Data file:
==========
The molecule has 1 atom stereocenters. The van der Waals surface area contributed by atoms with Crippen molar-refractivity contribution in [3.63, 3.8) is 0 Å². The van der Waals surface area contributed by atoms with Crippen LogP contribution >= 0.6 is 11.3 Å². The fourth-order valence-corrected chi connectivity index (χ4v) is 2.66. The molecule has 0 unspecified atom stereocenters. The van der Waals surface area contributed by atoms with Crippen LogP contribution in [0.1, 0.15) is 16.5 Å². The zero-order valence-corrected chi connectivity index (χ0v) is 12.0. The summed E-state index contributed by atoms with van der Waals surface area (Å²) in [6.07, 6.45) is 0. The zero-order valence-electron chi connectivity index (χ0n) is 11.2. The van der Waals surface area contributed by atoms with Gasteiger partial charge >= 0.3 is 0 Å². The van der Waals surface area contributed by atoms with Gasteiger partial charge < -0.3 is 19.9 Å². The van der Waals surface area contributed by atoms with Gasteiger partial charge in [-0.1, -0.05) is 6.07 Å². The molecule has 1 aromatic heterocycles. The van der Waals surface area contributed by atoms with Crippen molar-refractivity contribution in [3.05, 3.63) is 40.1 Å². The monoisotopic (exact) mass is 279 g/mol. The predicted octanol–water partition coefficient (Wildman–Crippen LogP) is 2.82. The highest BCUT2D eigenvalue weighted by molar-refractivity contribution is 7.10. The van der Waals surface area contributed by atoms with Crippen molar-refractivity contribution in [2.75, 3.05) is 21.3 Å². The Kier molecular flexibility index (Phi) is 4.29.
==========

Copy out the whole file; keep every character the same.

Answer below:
The molecule has 1 atom stereocenters. The van der Waals surface area contributed by atoms with Crippen molar-refractivity contribution in [3.63, 3.8) is 0 Å². The van der Waals surface area contributed by atoms with Crippen LogP contribution >= 0.6 is 11.3 Å². The fourth-order valence-corrected chi connectivity index (χ4v) is 2.66. The molecule has 0 unspecified atom stereocenters. The van der Waals surface area contributed by atoms with Crippen LogP contribution in [0.1, 0.15) is 16.5 Å². The zero-order valence-corrected chi connectivity index (χ0v) is 12.0. The summed E-state index contributed by atoms with van der Waals surface area (Å²) in [6.07, 6.45) is 0. The zero-order valence-electron chi connectivity index (χ0n) is 11.2. The van der Waals surface area contributed by atoms with Gasteiger partial charge >= 0.3 is 0 Å². The van der Waals surface area contributed by atoms with Gasteiger partial charge < -0.3 is 19.9 Å². The van der Waals surface area contributed by atoms with Gasteiger partial charge in [-0.1, -0.05) is 6.07 Å². The molecule has 1 aromatic heterocycles. The van der Waals surface area contributed by atoms with Crippen molar-refractivity contribution in [3.05, 3.63) is 40.1 Å². The monoisotopic (exact) mass is 279 g/mol. The predicted octanol–water partition coefficient (Wildman–Crippen LogP) is 2.82. The highest BCUT2D eigenvalue weighted by molar-refractivity contribution is 7.10. The van der Waals surface area contributed by atoms with Crippen molar-refractivity contribution in [2.75, 3.05) is 21.3 Å². The Kier molecular flexibility index (Phi) is 4.29.